Happy Birthday to our friends at Radio Caroline

Fifty-five years ago last Wednes­day, on 27 March 1964, Radio Car­o­line began test trans­mis­sions from a ship, the MV Car­o­line, moored off the Essex coast, on 1520 kHz, announced as 199 metres, and start­ed reg­u­lar broad­casts the next day. It was the  begin­ning of one of the most live­ly peri­ods of broad­cast­ing – and music – in British his­to­ry: the era of off­shore sta­tions broad­cast­ing from ships and dis­used sea-forts around the British coast: the so-called “pirate sta­tions”.

Ulti­mate­ly, after many years on and off the air involv­ing a great many peo­ple from many aspects of British broad­cast­ing, changes of ves­sels and broad­cast­ing tech­nolo­gies, the ship run­ning aground and being board­ed and oth­er tri­als and tribu­la­tions, Ofcom award­ed Radio Car­o­line a com­mu­ni­ty licence to broad­cast to Suf­folk and north Essex on 648 kHz with a pow­er of 1 kW. On 11 Novem­ber 2017, test trans­mis­sions com­menced from an omni-direc­tion­al mast (for­mer­ly used by the BBC World Ser­vice) at Orford Ness, Suf­folk. Com­mer­cial pro­gram­ming com­menced at noon on Fri­day 22 Decem­ber 2017.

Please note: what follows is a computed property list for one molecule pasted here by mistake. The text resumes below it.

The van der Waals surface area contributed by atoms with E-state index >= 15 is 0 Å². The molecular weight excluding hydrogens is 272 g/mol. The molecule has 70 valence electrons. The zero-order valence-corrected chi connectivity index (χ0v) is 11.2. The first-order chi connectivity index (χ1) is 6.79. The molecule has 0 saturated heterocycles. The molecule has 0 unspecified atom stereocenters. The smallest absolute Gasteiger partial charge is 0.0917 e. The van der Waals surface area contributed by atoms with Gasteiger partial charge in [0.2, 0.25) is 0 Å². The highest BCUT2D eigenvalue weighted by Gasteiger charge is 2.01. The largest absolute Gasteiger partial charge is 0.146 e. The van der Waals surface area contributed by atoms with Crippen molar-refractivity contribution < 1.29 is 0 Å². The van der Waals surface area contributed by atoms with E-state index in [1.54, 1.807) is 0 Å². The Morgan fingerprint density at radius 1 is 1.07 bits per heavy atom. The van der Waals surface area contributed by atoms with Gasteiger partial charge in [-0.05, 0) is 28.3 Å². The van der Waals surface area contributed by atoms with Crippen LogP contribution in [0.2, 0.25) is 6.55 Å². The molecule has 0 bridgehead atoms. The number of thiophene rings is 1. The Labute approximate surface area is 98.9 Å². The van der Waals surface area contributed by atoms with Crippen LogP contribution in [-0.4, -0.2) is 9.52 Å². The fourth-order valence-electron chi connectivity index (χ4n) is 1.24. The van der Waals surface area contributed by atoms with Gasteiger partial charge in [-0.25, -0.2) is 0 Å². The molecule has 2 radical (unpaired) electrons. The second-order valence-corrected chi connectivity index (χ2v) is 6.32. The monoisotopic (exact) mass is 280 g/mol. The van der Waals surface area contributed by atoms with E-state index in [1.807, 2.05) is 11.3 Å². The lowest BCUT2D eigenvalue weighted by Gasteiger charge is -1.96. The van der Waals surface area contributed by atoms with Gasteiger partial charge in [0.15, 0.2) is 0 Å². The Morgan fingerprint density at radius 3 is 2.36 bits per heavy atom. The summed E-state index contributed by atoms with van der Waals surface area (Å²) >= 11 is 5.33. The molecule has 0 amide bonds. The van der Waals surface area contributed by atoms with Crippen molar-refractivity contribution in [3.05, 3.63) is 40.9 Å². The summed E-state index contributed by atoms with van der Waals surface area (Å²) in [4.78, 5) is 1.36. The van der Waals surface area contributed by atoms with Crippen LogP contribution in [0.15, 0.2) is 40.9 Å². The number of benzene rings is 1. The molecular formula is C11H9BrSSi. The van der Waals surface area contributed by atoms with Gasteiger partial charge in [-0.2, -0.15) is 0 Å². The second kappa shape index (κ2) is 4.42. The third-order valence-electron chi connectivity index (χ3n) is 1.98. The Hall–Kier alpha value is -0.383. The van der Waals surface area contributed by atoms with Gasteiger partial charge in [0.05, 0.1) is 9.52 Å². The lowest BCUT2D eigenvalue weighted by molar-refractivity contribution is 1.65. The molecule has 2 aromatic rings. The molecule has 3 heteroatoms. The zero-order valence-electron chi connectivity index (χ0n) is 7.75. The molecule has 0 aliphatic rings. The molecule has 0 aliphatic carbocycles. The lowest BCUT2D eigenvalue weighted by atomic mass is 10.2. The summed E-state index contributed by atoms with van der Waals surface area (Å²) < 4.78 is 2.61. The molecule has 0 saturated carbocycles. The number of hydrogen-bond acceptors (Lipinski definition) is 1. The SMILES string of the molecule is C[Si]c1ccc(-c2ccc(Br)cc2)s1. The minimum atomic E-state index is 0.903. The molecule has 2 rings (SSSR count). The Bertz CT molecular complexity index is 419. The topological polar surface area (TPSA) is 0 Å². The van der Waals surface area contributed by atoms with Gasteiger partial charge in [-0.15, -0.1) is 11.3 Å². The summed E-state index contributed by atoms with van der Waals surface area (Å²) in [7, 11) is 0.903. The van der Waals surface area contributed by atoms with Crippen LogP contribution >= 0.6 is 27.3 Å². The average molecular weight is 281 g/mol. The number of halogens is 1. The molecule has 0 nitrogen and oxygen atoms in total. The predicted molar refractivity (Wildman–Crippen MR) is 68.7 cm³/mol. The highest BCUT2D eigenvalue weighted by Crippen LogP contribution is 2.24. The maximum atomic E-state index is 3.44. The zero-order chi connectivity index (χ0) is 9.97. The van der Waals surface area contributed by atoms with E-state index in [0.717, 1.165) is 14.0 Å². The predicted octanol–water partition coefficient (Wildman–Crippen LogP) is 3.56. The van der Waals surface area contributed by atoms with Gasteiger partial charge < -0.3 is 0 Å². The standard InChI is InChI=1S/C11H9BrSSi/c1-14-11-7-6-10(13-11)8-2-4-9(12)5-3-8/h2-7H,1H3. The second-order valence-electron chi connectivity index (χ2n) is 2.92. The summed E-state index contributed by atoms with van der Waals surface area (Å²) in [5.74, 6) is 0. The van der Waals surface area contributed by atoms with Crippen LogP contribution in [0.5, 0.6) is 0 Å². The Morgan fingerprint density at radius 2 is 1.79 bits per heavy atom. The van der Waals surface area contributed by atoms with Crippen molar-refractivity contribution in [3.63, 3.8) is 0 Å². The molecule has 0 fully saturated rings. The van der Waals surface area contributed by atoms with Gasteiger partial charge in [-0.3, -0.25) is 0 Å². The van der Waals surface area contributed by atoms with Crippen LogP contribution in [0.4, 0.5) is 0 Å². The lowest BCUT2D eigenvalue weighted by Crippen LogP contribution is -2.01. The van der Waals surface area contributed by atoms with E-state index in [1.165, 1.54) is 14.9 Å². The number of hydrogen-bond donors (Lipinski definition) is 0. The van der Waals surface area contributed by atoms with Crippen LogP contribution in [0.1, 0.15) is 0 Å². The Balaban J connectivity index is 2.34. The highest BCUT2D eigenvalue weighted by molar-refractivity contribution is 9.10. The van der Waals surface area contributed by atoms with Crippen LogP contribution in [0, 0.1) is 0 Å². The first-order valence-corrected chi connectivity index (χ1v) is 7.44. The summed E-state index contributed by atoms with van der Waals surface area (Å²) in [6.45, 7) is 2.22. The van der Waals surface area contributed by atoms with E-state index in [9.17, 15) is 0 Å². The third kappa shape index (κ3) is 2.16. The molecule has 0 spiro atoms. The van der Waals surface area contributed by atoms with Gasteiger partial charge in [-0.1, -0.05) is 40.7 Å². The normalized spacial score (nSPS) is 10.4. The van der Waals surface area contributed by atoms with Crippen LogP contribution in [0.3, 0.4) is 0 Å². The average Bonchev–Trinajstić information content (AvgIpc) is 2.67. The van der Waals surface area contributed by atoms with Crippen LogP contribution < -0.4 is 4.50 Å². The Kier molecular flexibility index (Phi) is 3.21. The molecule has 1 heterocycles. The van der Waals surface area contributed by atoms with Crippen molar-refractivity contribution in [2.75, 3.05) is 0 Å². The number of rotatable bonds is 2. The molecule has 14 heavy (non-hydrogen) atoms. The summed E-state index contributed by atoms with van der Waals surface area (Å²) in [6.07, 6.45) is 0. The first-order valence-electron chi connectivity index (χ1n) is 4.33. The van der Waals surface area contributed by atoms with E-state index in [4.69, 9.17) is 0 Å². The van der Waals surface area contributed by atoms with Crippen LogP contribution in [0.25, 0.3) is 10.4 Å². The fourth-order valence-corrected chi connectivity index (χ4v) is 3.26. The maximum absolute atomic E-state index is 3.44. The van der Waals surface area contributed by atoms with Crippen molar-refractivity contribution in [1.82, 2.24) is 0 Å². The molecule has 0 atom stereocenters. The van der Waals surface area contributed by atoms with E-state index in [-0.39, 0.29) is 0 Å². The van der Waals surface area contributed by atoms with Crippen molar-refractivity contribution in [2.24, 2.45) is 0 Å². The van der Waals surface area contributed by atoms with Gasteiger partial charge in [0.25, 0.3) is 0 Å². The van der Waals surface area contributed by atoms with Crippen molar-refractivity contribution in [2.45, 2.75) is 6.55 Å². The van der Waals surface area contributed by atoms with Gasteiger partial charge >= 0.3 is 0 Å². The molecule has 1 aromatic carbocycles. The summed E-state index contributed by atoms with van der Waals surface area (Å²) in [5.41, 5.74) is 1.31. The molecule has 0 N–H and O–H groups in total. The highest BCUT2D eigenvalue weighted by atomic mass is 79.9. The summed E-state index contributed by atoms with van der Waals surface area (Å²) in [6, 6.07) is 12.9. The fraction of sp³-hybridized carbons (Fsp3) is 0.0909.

We’d like to wish our friends at Radio Car­o­line a very hap­py birth­day, with a spe­cial shout-out to Patrick who is work­ing with us to devel­op our new roy­al­ty track­ing sys­tem. Thanks for many years of qual­i­ty broad­cast­ing, with many more to come.

The pho­to shows the Radio Car­o­line South (for­mer­ly Radio Atlanta) radio ship, the MV Mi Ami­go, tak­en in the 1970s dur­ing a fan vis­it to the ves­sel. Author Alber­toke at Dutch Wikipedia

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